After you’ve dispatched a big bad boss, there’s a chest drop with an augment and some Nuts to spend on other augments, gear, or at resource restoring vending machines. In the next room you’re provided with the choice of picking up the boss’ power or other rewards, some soul chips, and if you finished before the bonus timer ended, there’s an extra chest with similar rewards in it. Once you’ve looted the room, you pick from one of three levels to go to next. The experience quickly becomes a cycle that you can lose count of as you keep dying and starting again with some new unlock, upgrade, or sense of confidence. The game can be incredibly frustrating sometimes and in that way makes you want to keep going.

A Shimmering Balance Act

The visual vocabulary of 20XX is very obvious to any fan of the Mega Man series, from the playable characters to the enemies, bosses, and the disparaging lab professors who are supposedly rooting for your success. I found myself needing to close up or squint every so often at a text box but rarely was it something pivotal to gameplay. The zones come in four different nature themes. You’ll find yourself traversing through levels generated in either fire, frost, sky, or jungle tilesets that each have their own enemies and expected platforming pieces. You’ll see lava, lasers, poison pits, and flames light up your path to the bosses.

Each boss starts with an animated splash screen which I found to be a weak part of the game’s presentation. The enemy and boss sprites themselves all look pretty neat, but the splash animations have a way of feeling like I’m watching an old flash animation from Newgrounds. There’s just something about the art style that’s somewhat lacking, something that takes me out of an otherwise cohesive visual experience. One of my favorite bits of artwork in the game is absolutely the corrupted version of Light Capsules from Mega Man X. All the different weapons and powers are fairly unique and feel great to play with. Try to pull off this combo yourself: using Ace with the Glaive and a specific leg mod will have you flying around spinning into enemies for a special kind of joy.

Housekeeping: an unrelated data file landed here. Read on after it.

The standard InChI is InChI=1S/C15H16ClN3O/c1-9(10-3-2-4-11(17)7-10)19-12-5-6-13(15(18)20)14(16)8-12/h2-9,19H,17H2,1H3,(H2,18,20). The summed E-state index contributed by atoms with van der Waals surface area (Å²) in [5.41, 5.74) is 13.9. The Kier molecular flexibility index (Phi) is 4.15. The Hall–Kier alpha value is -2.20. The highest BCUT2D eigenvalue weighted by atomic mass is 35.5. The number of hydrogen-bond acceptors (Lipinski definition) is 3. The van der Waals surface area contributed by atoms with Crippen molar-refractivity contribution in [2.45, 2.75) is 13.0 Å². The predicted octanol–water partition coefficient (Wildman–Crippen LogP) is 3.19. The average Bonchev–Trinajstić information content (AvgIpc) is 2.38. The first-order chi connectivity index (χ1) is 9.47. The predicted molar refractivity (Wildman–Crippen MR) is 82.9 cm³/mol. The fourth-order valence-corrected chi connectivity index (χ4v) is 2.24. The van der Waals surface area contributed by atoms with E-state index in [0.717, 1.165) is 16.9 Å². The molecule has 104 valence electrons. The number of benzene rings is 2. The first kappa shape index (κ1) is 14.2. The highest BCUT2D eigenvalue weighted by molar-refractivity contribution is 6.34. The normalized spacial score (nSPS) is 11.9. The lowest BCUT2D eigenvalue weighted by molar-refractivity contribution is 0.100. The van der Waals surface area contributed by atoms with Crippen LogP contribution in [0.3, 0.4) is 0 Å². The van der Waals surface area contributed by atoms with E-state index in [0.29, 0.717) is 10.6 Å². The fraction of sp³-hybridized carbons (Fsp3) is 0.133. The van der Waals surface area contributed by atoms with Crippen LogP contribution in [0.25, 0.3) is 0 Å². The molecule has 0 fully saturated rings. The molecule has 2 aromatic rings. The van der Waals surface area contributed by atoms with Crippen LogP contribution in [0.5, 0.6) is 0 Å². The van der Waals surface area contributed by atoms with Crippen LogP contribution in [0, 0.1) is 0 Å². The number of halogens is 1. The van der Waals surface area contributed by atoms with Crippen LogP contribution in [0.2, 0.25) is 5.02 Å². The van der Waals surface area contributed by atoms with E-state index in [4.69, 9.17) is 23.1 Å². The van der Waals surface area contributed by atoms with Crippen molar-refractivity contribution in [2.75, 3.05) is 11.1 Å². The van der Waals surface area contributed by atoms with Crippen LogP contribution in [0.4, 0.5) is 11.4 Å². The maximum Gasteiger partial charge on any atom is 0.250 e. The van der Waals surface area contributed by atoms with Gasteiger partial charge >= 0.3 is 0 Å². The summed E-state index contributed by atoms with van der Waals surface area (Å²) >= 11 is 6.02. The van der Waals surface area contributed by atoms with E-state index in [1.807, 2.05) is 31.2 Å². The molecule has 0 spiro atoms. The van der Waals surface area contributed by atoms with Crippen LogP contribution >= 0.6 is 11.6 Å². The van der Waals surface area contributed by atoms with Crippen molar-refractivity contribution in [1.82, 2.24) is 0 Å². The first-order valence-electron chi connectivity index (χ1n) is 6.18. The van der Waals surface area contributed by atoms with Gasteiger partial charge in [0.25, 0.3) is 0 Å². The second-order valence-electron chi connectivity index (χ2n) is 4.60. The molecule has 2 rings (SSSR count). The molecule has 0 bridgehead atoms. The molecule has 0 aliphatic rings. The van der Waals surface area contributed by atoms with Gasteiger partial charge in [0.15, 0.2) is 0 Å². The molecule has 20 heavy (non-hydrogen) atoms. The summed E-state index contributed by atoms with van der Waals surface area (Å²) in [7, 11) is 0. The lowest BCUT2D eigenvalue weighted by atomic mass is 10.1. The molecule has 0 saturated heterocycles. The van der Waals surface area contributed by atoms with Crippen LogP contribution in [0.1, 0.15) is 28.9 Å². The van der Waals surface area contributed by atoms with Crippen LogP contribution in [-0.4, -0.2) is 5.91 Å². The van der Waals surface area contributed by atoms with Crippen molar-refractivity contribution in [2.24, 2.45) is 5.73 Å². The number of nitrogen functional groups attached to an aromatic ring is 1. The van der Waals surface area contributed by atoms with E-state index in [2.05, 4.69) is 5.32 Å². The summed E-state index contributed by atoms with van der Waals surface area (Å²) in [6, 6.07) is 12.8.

Dreaming of Electric Sheep

Often is the number of times you will soothe the frustration of defeat with a sardonic comment at the results screen from some branch of government that exists in this world. I had a hearty chuckle at various moments through this game. Along with the cursed prototype gear that usually hamstrings you in over the top ways, I just loved when I realized that every run of 20XX ends with the total demise of our robot friends and each run begins with a freshly made version of the character we’re playing. There are lots of unique and sometimes ridiculous playstyles you can find yourself in depending on your choices. Cynical, repetitive, and pretty fun once you get into the groove, 20XX is easy to pick up and worth sinking some time into.

~ Final Score: 7/10 ~

Review copy provided by Batterystaple Games and Fire Hose Games for Switch. Screenshots provided by Batterystaple Games and Fire Hose Games.